Today on my blog I am pleased to welcome indie author Simon van der Velde.
Simon Van der Velde has worked variously as a barman, labourer, teacher, caterer and lawyer, as well as travelling throughout Europe and South America collecting characters and insights for his award-winning stories. Since completing a creative writing M.A. (with distinction) in 2010, Simon’s work has won and been shortlisted for numerous awards including; The Yeovil Literary Prize, (twice), The Wasafiri New Writing Prize, The Luke Bitmead Bursary, The Frome Short-story Prize, The Harry Bowling Prize, The Henshaw Press Short Story Competition and The National Association of Writers’ Groups Open Competition – establishing him as one of the UK’s foremost short-story writers. Simon now lives in Newcastle upon Tyne, England, with his wife, Nicola, their labradoodle, Barney and two tyrannical children.
“Whatever happened to, all of the heroes” The Stranglers 1977
I was twelve years old when I first heard this song and although there was something in the feral tone that grabbed me, I didn’t really understand it. I do now. I get the angst and the loss and the emptiness, which why, in Backstories, I aim to answer the question.
So join me on my quest, and together we’ll uncover the fears and passions and prejudices that made our heroes what they were, and perhaps catch a glimpse of ourselves along the way.
Whatever happened to all of the heroes?
They turned out to be human beings, in all their diverse glory.
Simon Van der Velde January, 2021
ps. I am proud to be sharing 30% of all profits from Backstories with
Friends of the Earth, Stop Hate UK and The North-East Autism Society.
See www.simonvandervelde.com for further details.
Hi Simon, thank you for joining me today on my blog. Your short story collection, Backstories seems to have been received very well.
What made you decide to publish it through an independent press?
After years of being told there was no market for short stories, my niece, Thea Van der Velde (a marketing manager) told me there was no great magic to modern publication – and it was her and Jessie Mallinson who set up Smoke & Mirrors Press, with Backstories as their debut book.
What are the benefits of being an indie author?
I do have Smoke & Mirrors behind me, but not on my back, telling me what to do. It’s the best of both worlds.
What challenges do indie authors face?
Of course, the flip side of that is that even with their help, the vast majority of the promo work falls to me, which detracts from writing time.
What advice would you give to aspiring indie authors?
Work hard on your writing, take advice, but in the end there is no perfect arbiter of what is or is not good enough. When you’re ready, publish. I’d also strongly advise reading every word my publishing guru David Gaughran ever writes.
What have you learned from being an indie author?
The biggest single lesson of this experience has been the value of bookbloggers. Almost all lovely people who read and write reviews for joy, not money. God bless them.
What can we look forward to seeing from you next?
Backstories 2 is in the works. Aiming for August publication, but of course, after the success of Backstories the pressure to reach those same heights is really on.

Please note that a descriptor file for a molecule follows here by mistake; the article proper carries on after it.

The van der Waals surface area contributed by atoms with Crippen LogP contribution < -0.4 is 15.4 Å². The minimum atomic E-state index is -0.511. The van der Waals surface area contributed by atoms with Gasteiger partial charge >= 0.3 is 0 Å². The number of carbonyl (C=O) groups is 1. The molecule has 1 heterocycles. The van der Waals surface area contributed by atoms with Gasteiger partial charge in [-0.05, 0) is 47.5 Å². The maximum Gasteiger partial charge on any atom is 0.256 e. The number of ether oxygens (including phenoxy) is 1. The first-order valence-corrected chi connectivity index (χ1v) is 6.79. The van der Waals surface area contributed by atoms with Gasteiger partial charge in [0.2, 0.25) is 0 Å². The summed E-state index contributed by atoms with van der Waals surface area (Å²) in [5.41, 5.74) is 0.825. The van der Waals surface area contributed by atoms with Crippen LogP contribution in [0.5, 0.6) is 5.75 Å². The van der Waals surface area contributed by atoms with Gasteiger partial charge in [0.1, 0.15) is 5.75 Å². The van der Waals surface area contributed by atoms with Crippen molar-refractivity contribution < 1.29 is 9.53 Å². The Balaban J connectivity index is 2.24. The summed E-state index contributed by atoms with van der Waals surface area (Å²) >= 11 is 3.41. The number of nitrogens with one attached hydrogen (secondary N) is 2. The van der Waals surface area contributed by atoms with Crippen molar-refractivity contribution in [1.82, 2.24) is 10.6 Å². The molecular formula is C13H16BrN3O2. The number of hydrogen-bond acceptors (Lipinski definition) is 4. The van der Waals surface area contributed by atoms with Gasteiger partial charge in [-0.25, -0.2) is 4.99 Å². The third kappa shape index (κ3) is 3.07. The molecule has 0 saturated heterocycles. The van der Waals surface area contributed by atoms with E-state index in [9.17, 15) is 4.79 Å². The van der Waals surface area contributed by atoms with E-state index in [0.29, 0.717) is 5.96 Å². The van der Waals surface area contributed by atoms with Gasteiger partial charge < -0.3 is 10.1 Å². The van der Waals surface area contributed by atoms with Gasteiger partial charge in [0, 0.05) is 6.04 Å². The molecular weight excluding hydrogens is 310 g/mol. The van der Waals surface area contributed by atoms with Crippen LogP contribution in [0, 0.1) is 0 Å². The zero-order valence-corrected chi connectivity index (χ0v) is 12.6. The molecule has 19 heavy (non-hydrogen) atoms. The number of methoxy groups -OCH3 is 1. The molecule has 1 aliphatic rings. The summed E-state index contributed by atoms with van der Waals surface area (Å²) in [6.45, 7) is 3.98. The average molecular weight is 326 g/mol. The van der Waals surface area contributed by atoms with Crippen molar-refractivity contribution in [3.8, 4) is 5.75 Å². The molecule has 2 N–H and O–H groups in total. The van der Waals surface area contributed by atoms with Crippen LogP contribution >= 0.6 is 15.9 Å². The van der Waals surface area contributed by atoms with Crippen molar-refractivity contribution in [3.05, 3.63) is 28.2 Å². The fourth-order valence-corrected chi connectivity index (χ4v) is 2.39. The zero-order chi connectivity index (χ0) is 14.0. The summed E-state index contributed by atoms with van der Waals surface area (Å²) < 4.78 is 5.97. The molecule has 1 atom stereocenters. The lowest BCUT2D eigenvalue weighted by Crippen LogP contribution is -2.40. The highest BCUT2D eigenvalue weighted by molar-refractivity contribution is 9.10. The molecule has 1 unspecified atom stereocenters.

I am looking forward to reading volume two. There was only one story in Backstories for which I could not guess who the protagonist was and I thought it was an excellent and fun idea for a volume of stories. Thank you very much for joining me today, Simon and I wish you every success with both volumes, when Volume 2 comes out!
Dreamers, singers, heroes and killers, they can dazzle with their beauty or their talent or their unmitigated evil, yet inside themselves they are as frail and desperate as the rest of us. But can you see them? Can you unravel the truth? These are people you know, but not as you know them. Peel back the mask and see.
Excerpts from Backstories:
“I’m wheelin my bike along the sidewalk, watchin all the white faces, watchin me.”
“There’s no way I’m going back to the home. Not tonight. Not ever. And definitely not while crazy Jimmy’s on the prowl, grabbing my tits and trying to stick his tongue in.”
“On the kid’s thirteenth birthday he gave him a guitar, and probably saved his life.”
“He said I could be a model, even a movie star. But that was when he pushed his thing in.”
“‘Why don’t you talk?’ She has no answer. Only she knows that pressure makes it harder. And why should she bother, when nobody’s really listening?”
“He thought her defeated, but she was merely provoked.”
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Travel writer Jules Brown was born in Takoradi in Ghana, West Africa, and grew up in Huddersfield, West Yorkshire. He took his first solo trip around Europe when he was 17, and has been travelling and writing professionally for over 35 years, starting with a pioneering guidebook to Scandinavia. He continued to write guidebooks for Rough Guides for many years, and if you’ve ever been to Sweden, Norway, Spain, Portugal, Italy, the UK, USA, Hong Kong or New Zealand with a Rough Guide, he may have helped you out along the way. Unless that restaurant you went to had closed down; in that case, it wasn’t him.
These days, Jules writes independently published travel books – memoirs, guides and adventures – based on his travel-writing life and on new trips and journeys.